Well, I’ve had some experience with that. I was a stay-at-home mother when my kids were born and when they were little. I went back to work part-time after they’d been in school a few years (all within school hours, of course), and I’m a stay-at-home mother again now. I’ve lived in two of the paddocks in question and I’ve got some ideas about both. I don’t know how it is for every woman, but all the women I know, with whom I’ve had lengthy discussions about this, confirm that no matter which path you choose, there is overwhelming guilt. Those who have chosen to go back to work, full or part time, suffer the terrible guilt of not being there for their kids. Yes they’re being paid, but usually the money is only enough to pay for child care, school fees, out-of-school care and the like. Those women who have made the decision not to pursue careers, and who have partners that are willing and able to support the family financially, generally feel terrible guilt about the money. There is a horrid helplessness that can overcome us, that feeling that we’re not contributing, that sense of powerlessness, or being dependent on your partner. However wonderful your partner is (and mine is rather wonderful), it’s an internal dialogue on endless loop, and it wears you down.

This is where I say something that will undoubtedly raise ire and appear controversial. Pure love does not compensate you for that, or for the lack of career opportunities, the lack of opportunities to have adult conversations about work-related matters (this is particularly mourned when the kids are very young and all conversations seem to orbit around nappies and feeding), the ability to be identified as a person outside of being a parent. The pure love of your children is exquisite and irreplaceable, but not sufficient to fulfil you as a rounded human being.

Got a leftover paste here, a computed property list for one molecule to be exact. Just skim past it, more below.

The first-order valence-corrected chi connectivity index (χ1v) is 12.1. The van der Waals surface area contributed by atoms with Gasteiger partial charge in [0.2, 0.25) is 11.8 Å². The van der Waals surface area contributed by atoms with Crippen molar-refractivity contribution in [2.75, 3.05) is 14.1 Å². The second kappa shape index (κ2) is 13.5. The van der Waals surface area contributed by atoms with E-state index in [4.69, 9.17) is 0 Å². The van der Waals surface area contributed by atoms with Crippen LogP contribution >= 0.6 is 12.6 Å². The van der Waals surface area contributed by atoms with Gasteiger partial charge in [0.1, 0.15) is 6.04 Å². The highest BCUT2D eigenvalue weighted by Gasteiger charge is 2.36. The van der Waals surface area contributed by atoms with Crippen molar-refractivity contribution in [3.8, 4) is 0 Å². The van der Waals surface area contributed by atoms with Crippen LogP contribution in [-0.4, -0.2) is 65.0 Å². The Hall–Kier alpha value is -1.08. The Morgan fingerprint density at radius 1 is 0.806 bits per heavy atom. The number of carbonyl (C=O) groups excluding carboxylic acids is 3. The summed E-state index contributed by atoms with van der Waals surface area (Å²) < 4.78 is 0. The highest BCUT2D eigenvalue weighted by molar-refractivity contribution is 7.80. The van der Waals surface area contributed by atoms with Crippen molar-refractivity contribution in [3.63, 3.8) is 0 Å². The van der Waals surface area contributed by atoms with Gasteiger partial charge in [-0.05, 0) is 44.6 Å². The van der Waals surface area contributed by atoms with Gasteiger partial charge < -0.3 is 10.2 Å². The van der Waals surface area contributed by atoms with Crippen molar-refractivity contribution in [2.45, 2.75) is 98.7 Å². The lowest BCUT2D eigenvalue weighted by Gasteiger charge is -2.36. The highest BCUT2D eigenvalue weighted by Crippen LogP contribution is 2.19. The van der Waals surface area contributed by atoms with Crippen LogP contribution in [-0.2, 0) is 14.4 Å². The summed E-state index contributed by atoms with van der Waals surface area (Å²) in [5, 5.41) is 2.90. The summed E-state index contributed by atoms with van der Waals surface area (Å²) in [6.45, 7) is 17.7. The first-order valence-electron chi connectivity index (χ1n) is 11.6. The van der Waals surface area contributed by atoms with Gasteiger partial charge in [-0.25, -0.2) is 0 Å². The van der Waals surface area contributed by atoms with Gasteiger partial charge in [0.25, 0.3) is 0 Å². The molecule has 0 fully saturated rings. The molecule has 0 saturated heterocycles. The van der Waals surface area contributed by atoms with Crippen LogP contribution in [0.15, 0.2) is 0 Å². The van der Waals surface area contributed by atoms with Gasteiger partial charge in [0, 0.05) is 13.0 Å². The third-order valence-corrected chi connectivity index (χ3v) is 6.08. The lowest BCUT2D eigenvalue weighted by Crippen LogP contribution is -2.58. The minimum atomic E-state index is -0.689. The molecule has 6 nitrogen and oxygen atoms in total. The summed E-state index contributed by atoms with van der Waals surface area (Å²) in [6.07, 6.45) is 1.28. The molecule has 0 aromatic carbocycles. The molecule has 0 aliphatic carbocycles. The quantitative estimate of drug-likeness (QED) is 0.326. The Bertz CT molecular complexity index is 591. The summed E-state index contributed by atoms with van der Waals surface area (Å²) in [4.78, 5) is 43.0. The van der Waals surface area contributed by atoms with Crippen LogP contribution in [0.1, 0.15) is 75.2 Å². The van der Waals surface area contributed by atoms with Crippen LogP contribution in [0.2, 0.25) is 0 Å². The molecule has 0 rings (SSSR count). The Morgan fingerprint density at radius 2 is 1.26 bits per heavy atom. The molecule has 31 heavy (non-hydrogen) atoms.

I know a few stay-at-home-dads (note there isn’t the same acronym for them as the overused SAHM, and even if there was, SAHD sounds kinda … well… sad). It’s awkward. Men look at them with pity in social situations, or don’t know what to talk to them about. Women look at them with suspicion, and sometimes with anger – everybody knows that the stay-at-home-parenting role is the sole domain of women, how dare a man encroach on that?! The stay-at-home dads I know, are doing an awesome job. They worry about the same things I do, they get involved with the school in the same way I do, they run backwards and forwards like fools when their kids forget something at home on a school day, they look for company that gets them, they look for conversations that fulfil them, they look for activities while their kids are at school that stop them feeling like they’re losing themselves. Just like all the stay-at-home mothers I know. Funny how that works. Guess what? Parenting isn’t the sole domain of women. And stay-at-home parenting can be equally tormenting for both men and women, we are both equally caught between being immensely proud of being there for our kids, providing what they need, and feeling worthless, unvalidated, and a burden on our partners. Shocking, I know. Imagine that. Men and women feel the same way.

So, rather than the twee platitude of pure love being more than enough, how about the alternative meme above? How about remembering, as stay-at-home parents, that love isn’t expressed by giving up everything that you are. In fact, that’s the opposite of love. It makes you resentful, unhappy, and boring. And THAT makes you a bad parent and partner. Be kind to yourself, do things that fulfil you, and be kind to the other parents who are doing it just as tough as you in different ways.